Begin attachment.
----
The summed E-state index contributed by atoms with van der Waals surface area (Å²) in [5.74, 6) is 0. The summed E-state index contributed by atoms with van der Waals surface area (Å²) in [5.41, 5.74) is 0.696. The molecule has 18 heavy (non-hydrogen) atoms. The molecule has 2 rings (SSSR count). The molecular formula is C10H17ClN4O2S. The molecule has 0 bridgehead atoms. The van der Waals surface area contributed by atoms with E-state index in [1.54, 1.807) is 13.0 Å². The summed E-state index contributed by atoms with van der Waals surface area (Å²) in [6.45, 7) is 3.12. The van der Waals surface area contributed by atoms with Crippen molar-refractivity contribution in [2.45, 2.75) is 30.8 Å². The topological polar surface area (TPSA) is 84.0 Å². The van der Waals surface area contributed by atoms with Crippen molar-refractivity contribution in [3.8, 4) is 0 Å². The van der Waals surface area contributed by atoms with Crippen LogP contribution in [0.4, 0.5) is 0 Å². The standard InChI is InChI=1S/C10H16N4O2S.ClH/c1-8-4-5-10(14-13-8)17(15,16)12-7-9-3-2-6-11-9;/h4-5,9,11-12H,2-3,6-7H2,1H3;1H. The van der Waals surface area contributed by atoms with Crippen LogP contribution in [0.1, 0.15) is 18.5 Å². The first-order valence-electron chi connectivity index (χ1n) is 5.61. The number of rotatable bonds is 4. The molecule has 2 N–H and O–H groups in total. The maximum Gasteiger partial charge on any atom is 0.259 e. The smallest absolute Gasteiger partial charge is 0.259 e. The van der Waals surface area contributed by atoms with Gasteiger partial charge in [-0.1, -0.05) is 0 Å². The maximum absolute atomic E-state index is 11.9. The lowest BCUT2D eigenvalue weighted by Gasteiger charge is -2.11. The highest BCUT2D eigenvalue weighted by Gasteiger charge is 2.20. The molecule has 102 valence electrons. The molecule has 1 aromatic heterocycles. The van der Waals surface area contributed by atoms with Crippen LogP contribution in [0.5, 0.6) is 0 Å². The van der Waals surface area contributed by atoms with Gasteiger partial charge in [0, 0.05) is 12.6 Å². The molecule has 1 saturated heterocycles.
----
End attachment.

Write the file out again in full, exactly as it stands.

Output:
The summed E-state index contributed by atoms with van der Waals surface area (Å²) in [5.74, 6) is 0. The summed E-state index contributed by atoms with van der Waals surface area (Å²) in [5.41, 5.74) is 0.696. The molecule has 18 heavy (non-hydrogen) atoms. The molecule has 2 rings (SSSR count). The molecular formula is C10H17ClN4O2S. The molecule has 0 bridgehead atoms. The van der Waals surface area contributed by atoms with E-state index in [1.54, 1.807) is 13.0 Å². The summed E-state index contributed by atoms with van der Waals surface area (Å²) in [6.45, 7) is 3.12. The van der Waals surface area contributed by atoms with Crippen molar-refractivity contribution in [2.45, 2.75) is 30.8 Å². The topological polar surface area (TPSA) is 84.0 Å². The van der Waals surface area contributed by atoms with Crippen molar-refractivity contribution in [3.8, 4) is 0 Å². The van der Waals surface area contributed by atoms with Crippen LogP contribution in [0.4, 0.5) is 0 Å². The standard InChI is InChI=1S/C10H16N4O2S.ClH/c1-8-4-5-10(14-13-8)17(15,16)12-7-9-3-2-6-11-9;/h4-5,9,11-12H,2-3,6-7H2,1H3;1H. The van der Waals surface area contributed by atoms with Crippen LogP contribution in [0.1, 0.15) is 18.5 Å². The first-order valence-electron chi connectivity index (χ1n) is 5.61. The number of rotatable bonds is 4. The molecule has 2 N–H and O–H groups in total. The maximum Gasteiger partial charge on any atom is 0.259 e. The smallest absolute Gasteiger partial charge is 0.259 e. The van der Waals surface area contributed by atoms with Gasteiger partial charge in [-0.1, -0.05) is 0 Å². The maximum absolute atomic E-state index is 11.9. The lowest BCUT2D eigenvalue weighted by Gasteiger charge is -2.11. The highest BCUT2D eigenvalue weighted by Gasteiger charge is 2.20. The molecule has 102 valence electrons. The molecule has 1 aromatic heterocycles. The van der Waals surface area contributed by atoms with Crippen LogP contribution in [0.5, 0.6) is 0 Å². The van der Waals surface area contributed by atoms with Gasteiger partial charge in [0, 0.05) is 12.6 Å². The molecule has 1 saturated heterocycles.